Victoria aims to reclaim reform, integrity leadership


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Restoring Victoria’s progressive leadership mantle dominated conversations at IPAA Victoria’s Public Sector Week. Both in front of mixed audiences and in private sessions, senior government and bureaucratic figures asked openly for support to again reform what was once the ever-innovating Victorian public sector.

Victorian Special Minister of State Gavin Jennings led the charge early, laying out his aims for government integrity agencies and reaffirming his commitment to giving them the powers they need to restore confidence in government and public sector policy and delivery. With minority governments increasingly the norm across Australia, Jennings said the public were showing their alienation from government.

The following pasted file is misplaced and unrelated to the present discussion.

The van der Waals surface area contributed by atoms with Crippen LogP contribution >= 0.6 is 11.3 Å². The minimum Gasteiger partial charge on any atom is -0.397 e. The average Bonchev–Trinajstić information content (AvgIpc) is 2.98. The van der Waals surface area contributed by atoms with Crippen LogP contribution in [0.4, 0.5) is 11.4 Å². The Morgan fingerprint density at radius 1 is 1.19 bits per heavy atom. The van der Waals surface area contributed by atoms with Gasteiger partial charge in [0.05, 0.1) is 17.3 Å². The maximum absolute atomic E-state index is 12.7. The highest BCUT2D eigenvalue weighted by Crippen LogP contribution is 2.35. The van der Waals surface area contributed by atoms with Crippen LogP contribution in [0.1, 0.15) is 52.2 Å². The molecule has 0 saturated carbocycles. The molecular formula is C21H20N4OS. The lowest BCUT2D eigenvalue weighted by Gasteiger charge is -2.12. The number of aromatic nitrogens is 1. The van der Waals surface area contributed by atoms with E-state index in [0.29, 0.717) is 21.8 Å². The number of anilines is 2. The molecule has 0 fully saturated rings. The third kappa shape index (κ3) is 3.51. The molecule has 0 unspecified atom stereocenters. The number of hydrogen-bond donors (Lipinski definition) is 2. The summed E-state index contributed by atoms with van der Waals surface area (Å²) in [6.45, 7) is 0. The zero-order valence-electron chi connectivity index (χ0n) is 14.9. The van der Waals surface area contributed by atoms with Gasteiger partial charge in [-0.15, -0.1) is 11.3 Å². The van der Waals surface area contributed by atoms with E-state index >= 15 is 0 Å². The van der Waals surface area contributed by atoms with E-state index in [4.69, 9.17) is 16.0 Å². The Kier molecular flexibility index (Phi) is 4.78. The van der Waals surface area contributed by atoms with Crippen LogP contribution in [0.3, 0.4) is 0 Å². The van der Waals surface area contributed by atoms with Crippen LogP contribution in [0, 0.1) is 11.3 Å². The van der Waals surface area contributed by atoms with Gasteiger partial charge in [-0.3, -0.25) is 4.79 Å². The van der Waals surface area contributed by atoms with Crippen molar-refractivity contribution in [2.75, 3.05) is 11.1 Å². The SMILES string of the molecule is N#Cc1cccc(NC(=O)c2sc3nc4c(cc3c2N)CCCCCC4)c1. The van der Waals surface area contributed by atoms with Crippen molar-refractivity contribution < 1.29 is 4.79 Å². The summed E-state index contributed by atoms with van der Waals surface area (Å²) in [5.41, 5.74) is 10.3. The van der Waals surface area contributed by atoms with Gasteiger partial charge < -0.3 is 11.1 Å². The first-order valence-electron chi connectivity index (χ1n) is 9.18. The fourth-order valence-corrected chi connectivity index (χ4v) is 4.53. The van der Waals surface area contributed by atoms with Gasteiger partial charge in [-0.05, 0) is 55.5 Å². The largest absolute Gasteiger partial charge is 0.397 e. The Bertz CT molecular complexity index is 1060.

The key planks of restoring confidence, he said, were the government’s agenda of transparency and accountability. They include expanding the role of the Freedom of Information commissioner to cover more public access issues including the authority to review department decisions, giving the auditor-general powers to follow the dollar into private sector beneficiaries, and reforming corruption watchdog restrictions that inhibit IBAC’s ability to instigate corruption investigations.

Additionally, Jennings has introduced legislation to create Infrastructure Victoria — intended to improve trust in government infrastructure planning, following protracted controversy over the East West Link.

Chris Eccles, secretary of the Department of Premier and Cabinet, went further after his address on leadership from the centre. Eccles, whose last position was head of the NSW premier’s department, has a unique perspective into how bad behaviour has impacted both NSW and Victoria where VPS bureaucrats are daily reading the transcripts of Independent Broad-based Anti-corruption Commission hearings into the Department of Education and VicRoads:

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